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I want to talk about loving our bodies and not merely in a bar soap commercial sort of way. Although it’s important to come to love and accept our bodies no matter what they look like on the outside the kind of love I am talking about is more than skin deep. I am talking about the kind of revolutionary love that connects our minds and our bodies and can heal us from the inside out, a kind of love that it took getting cancer for me to understand.
Before I get into how I think we can all find this kind of love I want to share my own journey through frustration, betrayal and eventually acceptance, awe and love for my body. Prior to being diagnosed with breast cancer I think I had a pretty typical relationship with my body for a 20-something-year-old. I saw it as serving primarily aesthetic purposes which meant I was often frustrated with it. I never hated it but always wished I was a little bit taller, a little less soft around the edges. My body also rarely performed the way I wanted it to. I was a particularly uncoordinated teenager and could never seem to run as far, swing the bat as hard or spike the ball with as much gusto as I would have liked. In some ways it felt like me and my body were in a constant battle and neither of us ever won.
Then, right around my 30th birthday, I was diagnosed with an auto-immune disease and breast cancer in rather quick succession and I was overwhelmed by a feeling of betrayal. My body was literally attacking itself and in the process it was threatening my life. But I also began to feel guilty. Although I had always tried to eat healthy I had been doing so from a perspective of what would make me look good, not what would make my body feel it’s very best. I had been hard on my body, filling it with chemicals, demanding that it keep running at optimum levels despite the toxins to which it was exposed. I also felt bad about the treatment I was about to put it through. Over the course of a year my body sustained 20 rounds of chemotherapy, a double mastectomy, and 33 rounds of radiation. It was poisoned, slashed and burned, as they say.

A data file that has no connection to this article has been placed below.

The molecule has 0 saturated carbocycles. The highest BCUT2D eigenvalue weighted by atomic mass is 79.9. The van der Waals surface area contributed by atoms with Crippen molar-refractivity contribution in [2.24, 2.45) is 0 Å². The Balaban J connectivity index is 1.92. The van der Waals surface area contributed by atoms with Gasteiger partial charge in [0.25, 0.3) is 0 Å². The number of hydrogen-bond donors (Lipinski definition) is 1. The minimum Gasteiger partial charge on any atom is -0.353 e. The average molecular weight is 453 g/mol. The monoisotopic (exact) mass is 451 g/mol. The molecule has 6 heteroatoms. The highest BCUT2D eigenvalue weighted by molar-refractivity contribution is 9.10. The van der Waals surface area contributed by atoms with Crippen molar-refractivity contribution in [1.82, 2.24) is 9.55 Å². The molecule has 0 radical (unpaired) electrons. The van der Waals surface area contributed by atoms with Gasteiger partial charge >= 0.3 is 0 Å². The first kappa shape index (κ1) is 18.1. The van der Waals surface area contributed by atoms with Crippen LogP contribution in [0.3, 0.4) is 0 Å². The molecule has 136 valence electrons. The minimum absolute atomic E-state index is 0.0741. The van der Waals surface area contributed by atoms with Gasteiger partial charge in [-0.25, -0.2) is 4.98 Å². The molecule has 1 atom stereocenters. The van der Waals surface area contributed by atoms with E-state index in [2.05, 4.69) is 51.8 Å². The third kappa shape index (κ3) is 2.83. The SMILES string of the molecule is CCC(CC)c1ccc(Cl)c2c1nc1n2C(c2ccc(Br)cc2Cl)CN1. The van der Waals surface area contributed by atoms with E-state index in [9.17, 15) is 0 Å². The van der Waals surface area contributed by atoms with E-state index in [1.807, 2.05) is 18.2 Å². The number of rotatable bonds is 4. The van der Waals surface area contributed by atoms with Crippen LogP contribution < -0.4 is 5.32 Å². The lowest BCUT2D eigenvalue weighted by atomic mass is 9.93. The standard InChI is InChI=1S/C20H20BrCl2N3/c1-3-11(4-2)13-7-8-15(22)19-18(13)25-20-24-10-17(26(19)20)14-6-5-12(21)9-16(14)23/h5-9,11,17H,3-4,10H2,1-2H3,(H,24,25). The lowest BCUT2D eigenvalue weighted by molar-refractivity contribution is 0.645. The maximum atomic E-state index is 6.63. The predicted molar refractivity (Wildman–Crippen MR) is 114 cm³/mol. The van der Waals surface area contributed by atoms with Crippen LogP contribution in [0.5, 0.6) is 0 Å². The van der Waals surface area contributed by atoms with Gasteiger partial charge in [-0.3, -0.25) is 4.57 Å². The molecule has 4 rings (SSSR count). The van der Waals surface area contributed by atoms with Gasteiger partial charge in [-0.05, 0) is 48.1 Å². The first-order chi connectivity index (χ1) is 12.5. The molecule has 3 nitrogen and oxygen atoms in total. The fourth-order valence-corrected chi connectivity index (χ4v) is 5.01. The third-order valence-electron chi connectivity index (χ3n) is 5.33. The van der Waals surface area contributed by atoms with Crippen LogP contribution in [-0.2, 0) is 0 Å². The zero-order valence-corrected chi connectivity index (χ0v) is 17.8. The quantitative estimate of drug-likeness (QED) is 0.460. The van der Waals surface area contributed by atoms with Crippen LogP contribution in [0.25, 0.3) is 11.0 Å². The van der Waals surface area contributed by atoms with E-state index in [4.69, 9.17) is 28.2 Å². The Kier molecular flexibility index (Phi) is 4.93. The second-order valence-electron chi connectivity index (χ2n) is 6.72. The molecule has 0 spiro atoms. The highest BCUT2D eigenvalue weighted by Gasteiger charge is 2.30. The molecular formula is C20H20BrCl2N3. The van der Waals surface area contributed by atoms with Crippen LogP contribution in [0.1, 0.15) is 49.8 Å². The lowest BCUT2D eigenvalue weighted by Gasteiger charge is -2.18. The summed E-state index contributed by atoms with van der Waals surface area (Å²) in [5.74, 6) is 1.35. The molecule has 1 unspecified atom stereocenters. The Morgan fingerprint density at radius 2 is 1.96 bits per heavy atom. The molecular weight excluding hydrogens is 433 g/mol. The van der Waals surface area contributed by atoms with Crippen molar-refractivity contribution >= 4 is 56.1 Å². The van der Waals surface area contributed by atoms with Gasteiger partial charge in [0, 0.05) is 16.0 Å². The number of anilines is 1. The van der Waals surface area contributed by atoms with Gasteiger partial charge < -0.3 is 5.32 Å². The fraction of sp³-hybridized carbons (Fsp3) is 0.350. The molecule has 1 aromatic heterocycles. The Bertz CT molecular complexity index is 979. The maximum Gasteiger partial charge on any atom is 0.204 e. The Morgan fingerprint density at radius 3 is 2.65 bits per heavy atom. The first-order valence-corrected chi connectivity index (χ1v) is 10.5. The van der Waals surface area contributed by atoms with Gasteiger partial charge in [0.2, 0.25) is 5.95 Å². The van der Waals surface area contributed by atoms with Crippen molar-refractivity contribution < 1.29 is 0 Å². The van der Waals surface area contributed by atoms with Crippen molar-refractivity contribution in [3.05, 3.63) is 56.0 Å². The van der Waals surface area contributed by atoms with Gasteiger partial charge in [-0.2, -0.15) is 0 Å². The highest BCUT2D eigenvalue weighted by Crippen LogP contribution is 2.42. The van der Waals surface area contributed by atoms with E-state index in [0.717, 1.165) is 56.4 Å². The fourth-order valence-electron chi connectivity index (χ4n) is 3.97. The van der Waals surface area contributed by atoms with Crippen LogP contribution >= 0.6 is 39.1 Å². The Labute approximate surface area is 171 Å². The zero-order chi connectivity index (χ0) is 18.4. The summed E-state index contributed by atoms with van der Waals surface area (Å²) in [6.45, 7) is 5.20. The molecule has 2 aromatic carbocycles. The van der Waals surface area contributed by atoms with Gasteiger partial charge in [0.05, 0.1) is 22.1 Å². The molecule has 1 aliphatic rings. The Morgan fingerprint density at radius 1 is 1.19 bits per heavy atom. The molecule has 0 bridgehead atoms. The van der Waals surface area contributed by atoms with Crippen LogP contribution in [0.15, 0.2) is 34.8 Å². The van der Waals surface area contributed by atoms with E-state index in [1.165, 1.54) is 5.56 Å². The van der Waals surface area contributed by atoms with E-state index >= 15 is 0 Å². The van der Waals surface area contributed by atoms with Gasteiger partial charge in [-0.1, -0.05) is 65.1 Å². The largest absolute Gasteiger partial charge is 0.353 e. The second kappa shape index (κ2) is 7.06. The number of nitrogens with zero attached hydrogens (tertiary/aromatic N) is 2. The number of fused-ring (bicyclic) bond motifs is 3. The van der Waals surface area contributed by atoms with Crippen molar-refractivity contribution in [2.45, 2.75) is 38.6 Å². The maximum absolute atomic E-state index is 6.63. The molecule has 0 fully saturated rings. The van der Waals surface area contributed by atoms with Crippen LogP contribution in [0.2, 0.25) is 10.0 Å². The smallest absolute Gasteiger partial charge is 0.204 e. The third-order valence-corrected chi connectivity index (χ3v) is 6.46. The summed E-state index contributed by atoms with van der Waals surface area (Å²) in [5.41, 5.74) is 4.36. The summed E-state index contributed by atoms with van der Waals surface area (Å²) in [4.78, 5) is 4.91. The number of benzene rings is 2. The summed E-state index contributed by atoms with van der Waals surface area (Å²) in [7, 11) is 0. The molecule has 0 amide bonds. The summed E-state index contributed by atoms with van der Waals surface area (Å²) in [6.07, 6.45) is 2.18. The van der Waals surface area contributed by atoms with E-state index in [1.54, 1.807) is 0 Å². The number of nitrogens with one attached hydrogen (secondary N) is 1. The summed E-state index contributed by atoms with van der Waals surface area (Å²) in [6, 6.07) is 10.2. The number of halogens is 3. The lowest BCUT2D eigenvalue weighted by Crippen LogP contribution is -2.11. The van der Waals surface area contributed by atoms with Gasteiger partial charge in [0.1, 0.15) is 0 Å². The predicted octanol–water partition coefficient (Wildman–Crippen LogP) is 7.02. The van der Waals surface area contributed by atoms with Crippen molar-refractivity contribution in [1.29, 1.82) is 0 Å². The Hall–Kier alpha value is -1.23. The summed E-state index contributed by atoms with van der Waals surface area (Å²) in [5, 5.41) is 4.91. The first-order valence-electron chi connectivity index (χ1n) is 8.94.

As my treatment went on, however, I began to realize how resilient my body was, how it would bounce back from beating after beating, ever striving to make me feel well again. The combination of guilt and awe that I now found myself feeling, on top of the desire to be as healthy as I could, led me to begin thinking about my body in completely new ways. I began to be gentle with it, started to try and listen to what it needed and wanted, educated myself on what was best for it instead of what would make it look the way I wanted.
By the time I was diagnosed with advanced metastatic breast cancer this past January I no longer felt betrayed by my body. Instead I was deeply in love with it. I devoted all of my time and energy to treating it with all the kindness and care I could muster. I love my body, more than anything else, for letting me be here, for letting me exist on this earth, for allowing me to explore the world. Before cancer my body was an impediment to letting me be the person I wanted to be and now I am in awe of this incredible vehicle that works ceaselessly to try and keep me on the planet enjoying my life for as long as it can. I used to take my sight, my hearing, my ability to eat, to run and jump and play for granted. Now I know that cancer or some other debilitating illness could easily take those away from me so I am thankful every day for what my body lets me do.